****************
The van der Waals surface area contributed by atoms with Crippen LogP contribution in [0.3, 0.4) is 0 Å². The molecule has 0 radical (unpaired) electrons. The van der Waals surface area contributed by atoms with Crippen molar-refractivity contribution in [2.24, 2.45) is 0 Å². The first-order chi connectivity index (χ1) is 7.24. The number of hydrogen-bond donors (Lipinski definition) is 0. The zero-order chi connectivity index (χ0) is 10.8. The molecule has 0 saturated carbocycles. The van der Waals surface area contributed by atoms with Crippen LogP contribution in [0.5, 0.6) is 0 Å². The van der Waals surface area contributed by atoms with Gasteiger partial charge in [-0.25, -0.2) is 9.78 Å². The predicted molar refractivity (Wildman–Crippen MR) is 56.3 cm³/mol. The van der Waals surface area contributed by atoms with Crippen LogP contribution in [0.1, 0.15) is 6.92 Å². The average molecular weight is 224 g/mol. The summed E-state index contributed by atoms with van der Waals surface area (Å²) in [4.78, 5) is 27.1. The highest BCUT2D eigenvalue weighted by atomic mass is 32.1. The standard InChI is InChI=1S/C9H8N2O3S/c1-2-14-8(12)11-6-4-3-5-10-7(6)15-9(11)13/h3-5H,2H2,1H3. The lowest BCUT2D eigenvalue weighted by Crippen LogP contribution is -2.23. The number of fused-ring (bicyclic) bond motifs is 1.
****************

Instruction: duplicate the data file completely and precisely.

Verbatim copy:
The van der Waals surface area contributed by atoms with Crippen LogP contribution in [0.3, 0.4) is 0 Å². The molecule has 0 radical (unpaired) electrons. The van der Waals surface area contributed by atoms with Crippen molar-refractivity contribution in [2.24, 2.45) is 0 Å². The first-order chi connectivity index (χ1) is 7.24. The number of hydrogen-bond donors (Lipinski definition) is 0. The zero-order chi connectivity index (χ0) is 10.8. The molecule has 0 saturated carbocycles. The van der Waals surface area contributed by atoms with Crippen LogP contribution in [0.5, 0.6) is 0 Å². The van der Waals surface area contributed by atoms with Gasteiger partial charge in [-0.25, -0.2) is 9.78 Å². The predicted molar refractivity (Wildman–Crippen MR) is 56.3 cm³/mol. The van der Waals surface area contributed by atoms with Crippen LogP contribution in [0.1, 0.15) is 6.92 Å². The average molecular weight is 224 g/mol. The summed E-state index contributed by atoms with van der Waals surface area (Å²) in [4.78, 5) is 27.1. The highest BCUT2D eigenvalue weighted by atomic mass is 32.1. The standard InChI is InChI=1S/C9H8N2O3S/c1-2-14-8(12)11-6-4-3-5-10-7(6)15-9(11)13/h3-5H,2H2,1H3. The lowest BCUT2D eigenvalue weighted by Crippen LogP contribution is -2.23. The number of fused-ring (bicyclic) bond motifs is 1.